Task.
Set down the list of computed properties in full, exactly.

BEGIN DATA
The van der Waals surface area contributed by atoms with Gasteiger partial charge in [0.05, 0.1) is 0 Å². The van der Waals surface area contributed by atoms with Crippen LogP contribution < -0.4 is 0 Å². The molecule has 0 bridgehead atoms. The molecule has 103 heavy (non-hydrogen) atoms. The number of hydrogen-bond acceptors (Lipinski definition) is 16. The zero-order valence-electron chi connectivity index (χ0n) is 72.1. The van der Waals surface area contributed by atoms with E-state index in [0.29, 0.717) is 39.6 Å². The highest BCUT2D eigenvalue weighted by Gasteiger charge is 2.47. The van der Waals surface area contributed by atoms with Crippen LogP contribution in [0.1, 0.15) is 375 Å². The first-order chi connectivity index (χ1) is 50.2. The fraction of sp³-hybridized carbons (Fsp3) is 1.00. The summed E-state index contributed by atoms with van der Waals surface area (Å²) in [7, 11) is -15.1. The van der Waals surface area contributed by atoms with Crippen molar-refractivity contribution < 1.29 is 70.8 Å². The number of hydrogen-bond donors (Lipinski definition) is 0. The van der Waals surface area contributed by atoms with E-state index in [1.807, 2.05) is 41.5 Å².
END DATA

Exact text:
The van der Waals surface area contributed by atoms with Gasteiger partial charge in [0.05, 0.1) is 0 Å². The van der Waals surface area contributed by atoms with Crippen LogP contribution < -0.4 is 0 Å². The molecule has 0 bridgehead atoms. The molecule has 103 heavy (non-hydrogen) atoms. The number of hydrogen-bond acceptors (Lipinski definition) is 16. The zero-order valence-electron chi connectivity index (χ0n) is 72.1. The van der Waals surface area contributed by atoms with E-state index in [0.29, 0.717) is 39.6 Å². The highest BCUT2D eigenvalue weighted by Gasteiger charge is 2.47. The van der Waals surface area contributed by atoms with Crippen LogP contribution in [0.1, 0.15) is 375 Å². The first-order chi connectivity index (χ1) is 50.2. The fraction of sp³-hybridized carbons (Fsp3) is 1.00. The summed E-state index contributed by atoms with van der Waals surface area (Å²) in [7, 11) is -15.1. The van der Waals surface area contributed by atoms with Crippen molar-refractivity contribution < 1.29 is 70.8 Å². The number of hydrogen-bond donors (Lipinski definition) is 0. The van der Waals surface area contributed by atoms with E-state index in [1.807, 2.05) is 41.5 Å².